Rukmini’s Aesthetic Walk Into ‘The Lady of Burma’


Give Rukmini Vijayakumar words. She builds silence. Give her space. She shapes a confluence of arts. Give her dialogue. She retells stories. Give the danceractorchoreographer some space marks and full stops. She unfurls sentences. 


The Lady of Burma. The Idea. 

A few years ago, acclaimed director Prakash Belawadi and I were discussing ideas. He suddenly thought of Aung San Suu Kyi and how she is one of the strongest Asian women. He thought Suu Kyi was an ideal subject to explore. We started researching and Prakash came across the play, Richard Shannon’s The Lady of Burma (performed recently). We decided to take it up.

Character. Preparation. Rehearsals

Aung San Suu Kyi is one of the most inspiring women I have ever come across. I read about her life while preparing for the play. I also read Freedom from Fear, and among other things, articles, blogs, videos and news clippings to know about the leader. Rehearsals for the first staging were long, tiring and emotionally draining, more than anything else. Now, the play is a part of me. I don’t need to remember blocking or remember positions or light or lines. I can just try to embody her spirit. It has become better over time.


I am alone on stage. I also speak the entire time. I never feel like it is a monologue. Somehow, the word monologue gives a feeling that I am talking continuously to myself. In The Lady of Burma, technically, I am alone on stage talking by myself the entire time. But, I am within many things, talking to many people at many different times, just as we do in dance. I never feel like I am alone, or that it is a monologue.

Mindscapes. Travel. 

It is very difficult to have two very demanding performances be in your mind at once. I didn’t have any time to think or work on the The Lady of Burma while touring in New York City, Westchester, Austin, San Francisco and Toronto, a couple of months ago. I was running lines in my head for the play a day after finishing six hectic dance performances. I wanted to take The Lady of Burma to a good place. The ‘Charukeshi Varnam’ and ‘Sri Ramachandra’ were all I thought about and listened to during my tour.

Movement. Nritya. Natya. Silence

Movement exists in theatre, and I know, my training in dance helps me move well in theatre. Even when I am not dancing, I am able to find control within my physicality to access my emotions. In classical Indian dance, theatre is a part, in general. It is stylised and uses a prescribed gestural vocabulary, but it still is theatre in the fact that it tells a story. Although we do not speak in Bharatanatyam, I feel that there exists a seamless blend of dance and theatre within it. Every time I dance, teach dance and perform, I evolve. It is a natural process.


Musicality is largely an emotional response in the beginning. The intellectual breaking down of rhythm comes second.

Overwhelmed. Aesthetics. Performing arts.

I am overwhelmed by art. I am very inconsequential in reality. The dance and theatre are everything. Everyday leads to new discoveries and often I find myself aware of a knowledge I didn’t know existed within me. The dance is always larger than me. I am too close to it, but I certainly am humbled by art everyday. Most of my choreography comes from moving myself and seeing what comes out.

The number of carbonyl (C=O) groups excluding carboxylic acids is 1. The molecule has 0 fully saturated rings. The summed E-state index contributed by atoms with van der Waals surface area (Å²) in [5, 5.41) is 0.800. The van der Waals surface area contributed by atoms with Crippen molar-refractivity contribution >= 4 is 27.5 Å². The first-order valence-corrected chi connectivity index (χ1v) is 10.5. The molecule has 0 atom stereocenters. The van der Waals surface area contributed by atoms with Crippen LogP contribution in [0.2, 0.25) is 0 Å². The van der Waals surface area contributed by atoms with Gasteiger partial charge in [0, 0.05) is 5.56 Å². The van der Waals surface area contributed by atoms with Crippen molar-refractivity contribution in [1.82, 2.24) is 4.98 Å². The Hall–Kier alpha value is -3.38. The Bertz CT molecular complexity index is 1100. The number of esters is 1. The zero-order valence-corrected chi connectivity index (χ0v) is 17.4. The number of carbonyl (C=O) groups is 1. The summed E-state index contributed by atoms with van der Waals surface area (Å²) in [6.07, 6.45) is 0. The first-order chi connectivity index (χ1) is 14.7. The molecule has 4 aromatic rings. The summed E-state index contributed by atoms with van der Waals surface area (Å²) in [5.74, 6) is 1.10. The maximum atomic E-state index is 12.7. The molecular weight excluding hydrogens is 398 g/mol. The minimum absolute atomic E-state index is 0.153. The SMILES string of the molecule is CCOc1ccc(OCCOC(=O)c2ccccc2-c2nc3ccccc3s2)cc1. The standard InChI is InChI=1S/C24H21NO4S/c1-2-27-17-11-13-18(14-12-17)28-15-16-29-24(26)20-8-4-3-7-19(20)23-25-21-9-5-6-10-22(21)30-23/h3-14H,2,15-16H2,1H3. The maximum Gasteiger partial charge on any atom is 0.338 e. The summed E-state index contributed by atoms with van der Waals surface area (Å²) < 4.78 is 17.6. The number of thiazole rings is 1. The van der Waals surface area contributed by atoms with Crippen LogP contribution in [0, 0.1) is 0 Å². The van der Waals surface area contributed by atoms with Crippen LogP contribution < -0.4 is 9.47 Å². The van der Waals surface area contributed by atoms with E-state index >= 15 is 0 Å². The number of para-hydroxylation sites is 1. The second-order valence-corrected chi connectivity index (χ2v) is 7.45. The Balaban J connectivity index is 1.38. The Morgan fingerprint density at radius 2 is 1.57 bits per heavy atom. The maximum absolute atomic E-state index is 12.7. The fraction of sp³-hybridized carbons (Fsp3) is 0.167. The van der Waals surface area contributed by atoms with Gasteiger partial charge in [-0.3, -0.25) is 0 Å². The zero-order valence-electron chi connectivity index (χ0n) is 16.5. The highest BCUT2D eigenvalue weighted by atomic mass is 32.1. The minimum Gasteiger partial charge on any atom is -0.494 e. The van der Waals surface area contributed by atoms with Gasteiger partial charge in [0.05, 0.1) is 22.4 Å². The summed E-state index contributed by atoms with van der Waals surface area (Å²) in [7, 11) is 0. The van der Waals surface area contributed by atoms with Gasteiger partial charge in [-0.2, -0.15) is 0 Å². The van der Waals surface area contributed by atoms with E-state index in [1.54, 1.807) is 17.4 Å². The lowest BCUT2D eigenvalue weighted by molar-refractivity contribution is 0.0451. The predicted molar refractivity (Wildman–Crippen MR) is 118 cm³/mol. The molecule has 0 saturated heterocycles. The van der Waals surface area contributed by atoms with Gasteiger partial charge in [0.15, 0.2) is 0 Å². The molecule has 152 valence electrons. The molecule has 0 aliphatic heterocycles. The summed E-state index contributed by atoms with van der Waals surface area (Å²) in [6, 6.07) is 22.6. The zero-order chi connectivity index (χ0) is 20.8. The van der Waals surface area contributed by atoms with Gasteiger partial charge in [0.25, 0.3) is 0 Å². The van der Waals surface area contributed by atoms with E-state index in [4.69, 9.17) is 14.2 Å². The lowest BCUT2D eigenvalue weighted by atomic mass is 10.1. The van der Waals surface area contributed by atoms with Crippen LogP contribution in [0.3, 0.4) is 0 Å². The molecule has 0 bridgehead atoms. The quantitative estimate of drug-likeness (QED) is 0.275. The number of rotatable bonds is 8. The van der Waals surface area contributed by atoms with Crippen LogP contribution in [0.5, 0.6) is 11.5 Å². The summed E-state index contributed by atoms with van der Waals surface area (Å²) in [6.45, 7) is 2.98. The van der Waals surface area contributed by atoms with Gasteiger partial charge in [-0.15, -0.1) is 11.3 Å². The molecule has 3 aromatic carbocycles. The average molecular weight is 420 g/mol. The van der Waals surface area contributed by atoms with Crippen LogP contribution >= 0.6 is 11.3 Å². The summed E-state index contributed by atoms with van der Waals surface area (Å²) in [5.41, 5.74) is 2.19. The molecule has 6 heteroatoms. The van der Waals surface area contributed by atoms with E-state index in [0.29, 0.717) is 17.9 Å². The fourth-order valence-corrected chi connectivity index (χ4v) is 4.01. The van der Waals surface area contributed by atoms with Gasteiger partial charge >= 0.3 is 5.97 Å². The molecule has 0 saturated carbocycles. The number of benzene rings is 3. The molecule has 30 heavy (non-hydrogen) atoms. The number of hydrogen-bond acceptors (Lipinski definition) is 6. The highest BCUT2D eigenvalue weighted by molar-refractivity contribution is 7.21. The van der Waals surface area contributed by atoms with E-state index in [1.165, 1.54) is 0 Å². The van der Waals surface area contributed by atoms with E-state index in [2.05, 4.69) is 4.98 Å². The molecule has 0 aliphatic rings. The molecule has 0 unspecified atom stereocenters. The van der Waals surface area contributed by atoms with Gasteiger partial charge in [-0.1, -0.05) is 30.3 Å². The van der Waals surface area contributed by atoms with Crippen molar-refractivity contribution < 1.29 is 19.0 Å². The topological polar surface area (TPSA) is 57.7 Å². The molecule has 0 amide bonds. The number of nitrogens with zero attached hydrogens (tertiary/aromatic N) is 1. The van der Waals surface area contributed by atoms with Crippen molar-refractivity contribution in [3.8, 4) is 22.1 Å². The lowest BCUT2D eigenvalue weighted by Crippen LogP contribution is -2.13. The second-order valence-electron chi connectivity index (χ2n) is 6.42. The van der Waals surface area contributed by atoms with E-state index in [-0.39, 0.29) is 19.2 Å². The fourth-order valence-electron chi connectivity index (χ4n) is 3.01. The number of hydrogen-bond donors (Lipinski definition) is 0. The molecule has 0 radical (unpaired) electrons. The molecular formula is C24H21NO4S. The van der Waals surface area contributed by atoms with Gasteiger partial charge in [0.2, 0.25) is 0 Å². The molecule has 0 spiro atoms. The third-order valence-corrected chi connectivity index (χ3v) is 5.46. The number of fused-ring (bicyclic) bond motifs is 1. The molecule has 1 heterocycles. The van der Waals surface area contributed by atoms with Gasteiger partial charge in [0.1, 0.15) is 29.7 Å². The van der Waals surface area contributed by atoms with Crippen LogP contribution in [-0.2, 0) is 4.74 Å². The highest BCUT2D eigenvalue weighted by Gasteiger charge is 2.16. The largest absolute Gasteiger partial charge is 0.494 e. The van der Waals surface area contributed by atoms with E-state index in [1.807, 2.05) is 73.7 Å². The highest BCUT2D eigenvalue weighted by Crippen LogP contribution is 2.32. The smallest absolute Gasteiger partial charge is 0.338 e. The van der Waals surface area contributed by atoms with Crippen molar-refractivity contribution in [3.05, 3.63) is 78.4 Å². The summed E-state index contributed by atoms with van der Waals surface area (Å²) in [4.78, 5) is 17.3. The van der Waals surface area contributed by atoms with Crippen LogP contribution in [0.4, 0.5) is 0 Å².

Timing. Theatre.

It is different than in dance when we think of dance as a physical movement. Let us, for one moment, separate dance and theatre, one from the other, for the purpose of observation as communication through physicality and communication through words. In this context, emotion is the ultimate goal. Dance achieves it through the right timing of physicality — with words as support. Theatre achieves it through the right timing of words with physical support.

Rhythm. Spaces.

In dance, it is the rhythm of the movement and music that guides the emotional peak. In theatre, the rhythm of words guides the movement, as well as the emotional peak. In theatre, movement may also result in words, but the entire emotion is not conveyed by stylised gesture like in dance. I think I have found layers to my dance and discovered an ability to speak in stillness. I have become more comfortable with taking time.

Beauty. Sringara. 

Beauty in Bharatanatyam comes from a particular time period. Even the gestures and stylisation of movement are from that. Though it has changed over the years, the essence still remains connected to that time. Theatre, on the other hand, has changed. Adornment was valued at a particular time and is considered beautiful. The aesthetic preferences today consider the lack of adornment as beautiful. I am not sure if theatre deconstructs beauty. It definitely is unadorned, possibly, because of the aesthetic preferences and the understanding of beauty today.

Students. Responses.

They (students) keep me on my toes. I need to re-evaluate my ideas and perceptions; learn more in order to communicate effectively and need to break down things that I do by intuition.

Acting. Dancing. Difficulties. Life 

We are all actors. We play different roles in life. As wife, friend, daughter, teacher, choreographer. We are different in each role. We constantly strive to find ourselves separate of this role. We do not want to be defined by this role, limited by it and confined to it. As dancers and actors, we do the same thing. It is the same as life. We have something to learn from it. Finally, we are everything and nothing. We enjoy it while it lasts and then we have to let go and move on, continuing to search for what we really are.

Slate. Cleaning.

I revel in the building up. It is all in the layers. The more layers I have, the more depth. I like the lack of words in performance. It all lies within the eyes. When I am not dancing, I spend most of my time running, doing yoga, walking around the city.





— Sumati Mehrishi 


(Pictures sourced from Rukmini Vijayakumar)